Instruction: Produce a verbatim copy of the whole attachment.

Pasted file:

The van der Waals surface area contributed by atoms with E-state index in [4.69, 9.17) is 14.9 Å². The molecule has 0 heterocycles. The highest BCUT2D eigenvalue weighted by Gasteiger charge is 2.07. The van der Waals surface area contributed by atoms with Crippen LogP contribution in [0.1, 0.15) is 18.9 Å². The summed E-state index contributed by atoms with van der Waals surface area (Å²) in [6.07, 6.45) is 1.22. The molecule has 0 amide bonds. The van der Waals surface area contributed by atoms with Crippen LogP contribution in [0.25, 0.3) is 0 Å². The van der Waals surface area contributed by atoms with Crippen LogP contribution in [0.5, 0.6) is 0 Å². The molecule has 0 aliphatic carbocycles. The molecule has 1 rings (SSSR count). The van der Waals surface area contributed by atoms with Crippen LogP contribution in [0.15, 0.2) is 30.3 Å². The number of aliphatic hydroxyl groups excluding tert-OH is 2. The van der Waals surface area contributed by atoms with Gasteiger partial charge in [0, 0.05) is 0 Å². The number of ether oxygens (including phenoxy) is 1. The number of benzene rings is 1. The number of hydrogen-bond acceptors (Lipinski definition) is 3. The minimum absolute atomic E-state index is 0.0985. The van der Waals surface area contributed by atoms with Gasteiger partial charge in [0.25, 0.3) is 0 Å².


The van der Waals surface area contributed by atoms with E-state index in [4.69, 9.17) is 14.9 Å². The molecule has 0 heterocycles. The highest BCUT2D eigenvalue weighted by Gasteiger charge is 2.07. The van der Waals surface area contributed by atoms with Crippen LogP contribution in [0.1, 0.15) is 18.9 Å². The summed E-state index contributed by atoms with van der Waals surface area (Å²) in [6.07, 6.45) is 1.22. The molecule has 0 amide bonds. The van der Waals surface area contributed by atoms with Crippen LogP contribution in [0.25, 0.3) is 0 Å². The van der Waals surface area contributed by atoms with Crippen LogP contribution in [0.5, 0.6) is 0 Å². The molecule has 0 aliphatic carbocycles. The molecule has 1 rings (SSSR count). The van der Waals surface area contributed by atoms with Crippen LogP contribution in [0.15, 0.2) is 30.3 Å². The number of aliphatic hydroxyl groups excluding tert-OH is 2. The van der Waals surface area contributed by atoms with Gasteiger partial charge in [0, 0.05) is 0 Å². The number of ether oxygens (including phenoxy) is 1. The number of benzene rings is 1. The number of hydrogen-bond acceptors (Lipinski definition) is 3. The minimum absolute atomic E-state index is 0.0985. The van der Waals surface area contributed by atoms with Gasteiger partial charge in [0.25, 0.3) is 0 Å².